NBC netted $206 million on yesterday's Super Bowl telecast, NBC Universal chief Jeff Zucker told the press. NBC's ad revenue for the full day was $261 million. Both represented record figures for the network. NBC put Super Bowl time up for sale last May at $3 million per 30-second spot. Bloomberg said 12 of the 65 spots sold by last Wednesday went for that price, with the final price range at $2.4 million to $3 million. Fox charged $2.7 million for 30 seconds last year. It ended up netting $186.3 million on a total of 63 spots. NBC ran 69 spots during yesterday's game, its first Super Bowl telecast in 11 years.
Viewership for yesterday’s Super Bowl slipped after the first half hour, according to early ratings numbers posted at TVByTheNumbers.com. More than 96.5 million viewers (two and older) tuned in for the first half-hour, TVBTN reports. The second half-hour drew about 93.5 million folks, and by the third half-hour of the game, fewer than 86 million folks remained tuned in. The numbers were obtained via “fast-affiliate ratings” data.
The overall game averaged around 86 million viewers total from 7 to 10:30 p.m. EST, the Seattle Post Intelligencer reports.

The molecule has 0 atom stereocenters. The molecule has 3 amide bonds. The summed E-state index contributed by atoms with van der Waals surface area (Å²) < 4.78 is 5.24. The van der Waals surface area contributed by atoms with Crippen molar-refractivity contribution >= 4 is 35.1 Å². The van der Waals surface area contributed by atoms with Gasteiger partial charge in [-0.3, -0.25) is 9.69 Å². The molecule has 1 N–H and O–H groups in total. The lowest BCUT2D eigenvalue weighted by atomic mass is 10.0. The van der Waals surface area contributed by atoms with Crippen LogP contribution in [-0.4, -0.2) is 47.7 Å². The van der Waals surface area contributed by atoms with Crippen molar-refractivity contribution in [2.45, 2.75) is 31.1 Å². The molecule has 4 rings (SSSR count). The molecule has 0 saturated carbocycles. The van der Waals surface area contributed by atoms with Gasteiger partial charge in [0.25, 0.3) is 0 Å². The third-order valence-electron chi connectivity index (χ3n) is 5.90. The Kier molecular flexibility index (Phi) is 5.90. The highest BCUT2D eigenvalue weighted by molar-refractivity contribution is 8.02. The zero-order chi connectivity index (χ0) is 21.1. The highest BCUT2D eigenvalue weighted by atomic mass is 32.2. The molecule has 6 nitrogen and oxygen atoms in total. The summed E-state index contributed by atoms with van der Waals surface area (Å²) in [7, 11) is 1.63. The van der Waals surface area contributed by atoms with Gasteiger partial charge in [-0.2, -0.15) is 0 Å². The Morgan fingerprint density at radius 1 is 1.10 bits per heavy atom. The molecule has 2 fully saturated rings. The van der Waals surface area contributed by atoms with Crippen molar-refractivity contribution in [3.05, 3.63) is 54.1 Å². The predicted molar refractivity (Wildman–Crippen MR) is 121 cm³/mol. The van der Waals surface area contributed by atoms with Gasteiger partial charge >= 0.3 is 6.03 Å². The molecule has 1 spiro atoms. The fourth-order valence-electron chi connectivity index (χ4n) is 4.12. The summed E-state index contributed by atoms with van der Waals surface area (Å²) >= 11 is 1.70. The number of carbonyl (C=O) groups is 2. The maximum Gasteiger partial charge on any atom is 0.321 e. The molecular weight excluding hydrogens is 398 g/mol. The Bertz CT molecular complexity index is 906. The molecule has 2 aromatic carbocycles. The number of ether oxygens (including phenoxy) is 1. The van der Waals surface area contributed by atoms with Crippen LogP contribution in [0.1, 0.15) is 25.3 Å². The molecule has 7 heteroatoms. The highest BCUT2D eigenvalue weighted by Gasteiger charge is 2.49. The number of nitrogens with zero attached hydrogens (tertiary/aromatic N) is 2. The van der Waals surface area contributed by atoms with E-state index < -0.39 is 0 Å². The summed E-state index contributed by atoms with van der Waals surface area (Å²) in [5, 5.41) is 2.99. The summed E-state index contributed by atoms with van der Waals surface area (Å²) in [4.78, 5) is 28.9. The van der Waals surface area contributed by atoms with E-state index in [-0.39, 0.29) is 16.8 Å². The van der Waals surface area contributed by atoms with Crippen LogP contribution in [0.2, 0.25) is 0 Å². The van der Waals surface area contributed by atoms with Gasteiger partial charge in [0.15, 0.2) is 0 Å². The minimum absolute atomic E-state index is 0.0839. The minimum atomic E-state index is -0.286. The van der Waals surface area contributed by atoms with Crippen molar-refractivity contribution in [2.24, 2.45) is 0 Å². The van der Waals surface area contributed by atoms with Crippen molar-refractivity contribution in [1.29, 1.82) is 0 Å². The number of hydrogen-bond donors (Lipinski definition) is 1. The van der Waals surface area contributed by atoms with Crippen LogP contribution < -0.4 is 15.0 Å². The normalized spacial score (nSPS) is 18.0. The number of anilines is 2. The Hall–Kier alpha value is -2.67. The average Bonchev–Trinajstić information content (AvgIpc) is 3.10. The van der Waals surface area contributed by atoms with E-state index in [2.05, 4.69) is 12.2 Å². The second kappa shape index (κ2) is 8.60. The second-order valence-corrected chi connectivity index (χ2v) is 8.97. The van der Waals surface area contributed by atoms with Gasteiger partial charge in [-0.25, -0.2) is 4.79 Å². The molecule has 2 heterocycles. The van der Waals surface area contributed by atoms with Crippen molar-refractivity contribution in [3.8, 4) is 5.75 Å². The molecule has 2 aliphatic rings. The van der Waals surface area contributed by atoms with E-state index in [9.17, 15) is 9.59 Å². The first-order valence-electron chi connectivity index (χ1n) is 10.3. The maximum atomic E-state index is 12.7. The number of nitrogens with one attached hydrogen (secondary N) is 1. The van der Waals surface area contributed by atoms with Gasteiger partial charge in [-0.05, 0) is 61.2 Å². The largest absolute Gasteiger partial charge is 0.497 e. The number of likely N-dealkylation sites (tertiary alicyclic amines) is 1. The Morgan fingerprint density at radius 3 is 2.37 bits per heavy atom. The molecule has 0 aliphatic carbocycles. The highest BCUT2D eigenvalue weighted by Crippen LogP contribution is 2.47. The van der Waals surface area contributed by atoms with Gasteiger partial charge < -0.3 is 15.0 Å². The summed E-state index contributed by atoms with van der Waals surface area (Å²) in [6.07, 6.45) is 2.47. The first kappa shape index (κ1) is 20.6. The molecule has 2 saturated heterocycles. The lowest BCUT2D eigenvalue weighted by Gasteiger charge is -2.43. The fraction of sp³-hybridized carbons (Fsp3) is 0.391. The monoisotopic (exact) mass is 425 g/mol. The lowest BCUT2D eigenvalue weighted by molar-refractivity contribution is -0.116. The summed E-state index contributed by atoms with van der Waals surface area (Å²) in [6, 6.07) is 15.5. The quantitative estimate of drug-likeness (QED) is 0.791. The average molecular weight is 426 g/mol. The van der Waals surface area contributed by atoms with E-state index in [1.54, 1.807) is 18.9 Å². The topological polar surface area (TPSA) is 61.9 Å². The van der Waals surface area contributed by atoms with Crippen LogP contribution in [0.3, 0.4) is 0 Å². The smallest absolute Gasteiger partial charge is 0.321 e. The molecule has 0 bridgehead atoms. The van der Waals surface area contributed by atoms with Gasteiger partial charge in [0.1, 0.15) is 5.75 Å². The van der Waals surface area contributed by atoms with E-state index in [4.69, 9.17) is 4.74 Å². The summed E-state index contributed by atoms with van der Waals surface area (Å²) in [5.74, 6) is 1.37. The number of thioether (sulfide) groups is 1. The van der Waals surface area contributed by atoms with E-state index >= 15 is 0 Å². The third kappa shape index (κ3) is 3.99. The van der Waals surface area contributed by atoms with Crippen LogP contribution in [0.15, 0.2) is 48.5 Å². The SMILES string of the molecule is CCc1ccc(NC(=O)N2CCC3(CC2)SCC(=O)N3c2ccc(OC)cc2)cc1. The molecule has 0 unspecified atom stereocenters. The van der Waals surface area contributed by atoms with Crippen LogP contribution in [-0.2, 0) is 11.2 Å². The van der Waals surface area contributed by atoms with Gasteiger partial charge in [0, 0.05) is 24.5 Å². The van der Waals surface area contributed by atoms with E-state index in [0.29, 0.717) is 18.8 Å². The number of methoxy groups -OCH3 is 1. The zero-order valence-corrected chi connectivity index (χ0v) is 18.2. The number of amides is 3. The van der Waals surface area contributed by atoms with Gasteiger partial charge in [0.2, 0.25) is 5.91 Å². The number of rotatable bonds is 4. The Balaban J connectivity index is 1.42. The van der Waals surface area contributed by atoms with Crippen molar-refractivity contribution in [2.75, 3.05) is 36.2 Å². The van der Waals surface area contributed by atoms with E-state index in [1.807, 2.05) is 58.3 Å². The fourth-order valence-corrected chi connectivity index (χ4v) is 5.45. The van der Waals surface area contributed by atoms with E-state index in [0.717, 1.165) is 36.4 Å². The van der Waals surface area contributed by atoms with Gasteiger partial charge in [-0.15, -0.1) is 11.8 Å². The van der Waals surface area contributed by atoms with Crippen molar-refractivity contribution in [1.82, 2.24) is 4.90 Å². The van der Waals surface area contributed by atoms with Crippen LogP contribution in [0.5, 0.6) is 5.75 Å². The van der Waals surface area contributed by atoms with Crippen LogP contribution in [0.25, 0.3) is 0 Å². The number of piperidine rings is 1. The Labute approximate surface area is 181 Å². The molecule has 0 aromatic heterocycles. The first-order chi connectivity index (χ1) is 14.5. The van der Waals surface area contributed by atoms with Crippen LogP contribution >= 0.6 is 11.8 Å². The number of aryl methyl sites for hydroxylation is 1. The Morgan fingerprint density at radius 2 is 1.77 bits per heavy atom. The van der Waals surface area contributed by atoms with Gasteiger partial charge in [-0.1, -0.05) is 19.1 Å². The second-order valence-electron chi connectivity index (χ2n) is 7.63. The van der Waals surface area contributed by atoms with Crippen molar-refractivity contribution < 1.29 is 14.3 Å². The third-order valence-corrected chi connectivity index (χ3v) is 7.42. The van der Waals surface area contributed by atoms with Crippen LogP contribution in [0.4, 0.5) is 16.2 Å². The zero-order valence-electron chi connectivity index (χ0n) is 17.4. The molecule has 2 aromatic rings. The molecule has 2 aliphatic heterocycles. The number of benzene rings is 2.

Last year’s Super Bowl telecast on Fox posted the largest audience ever for the annual event, with more than 97 million people watching, but yielding just a 43.1 household rating--the percentage of all TV households tuning in. The 1982 Super Bowl set the rating record with a 49.1 rating for CBS. Yesterday’s match-up delivered a 42.1.
Early numbers suggest around 84.3 million people were tuned into the last half-hour of the Pittsburgh Steelers’ victory of the Arizona Cardinals. With the exception of one game, Super Bowl viewership has been highest during the fourth quarter since 2002, according to Nielsen.
Ratings also tend to be higher in households with hi-def sets, the New York TV metric specialists said. Last year’s Super Bowl logged a 56.5 in HD capable homes, compared to 43.1 over all.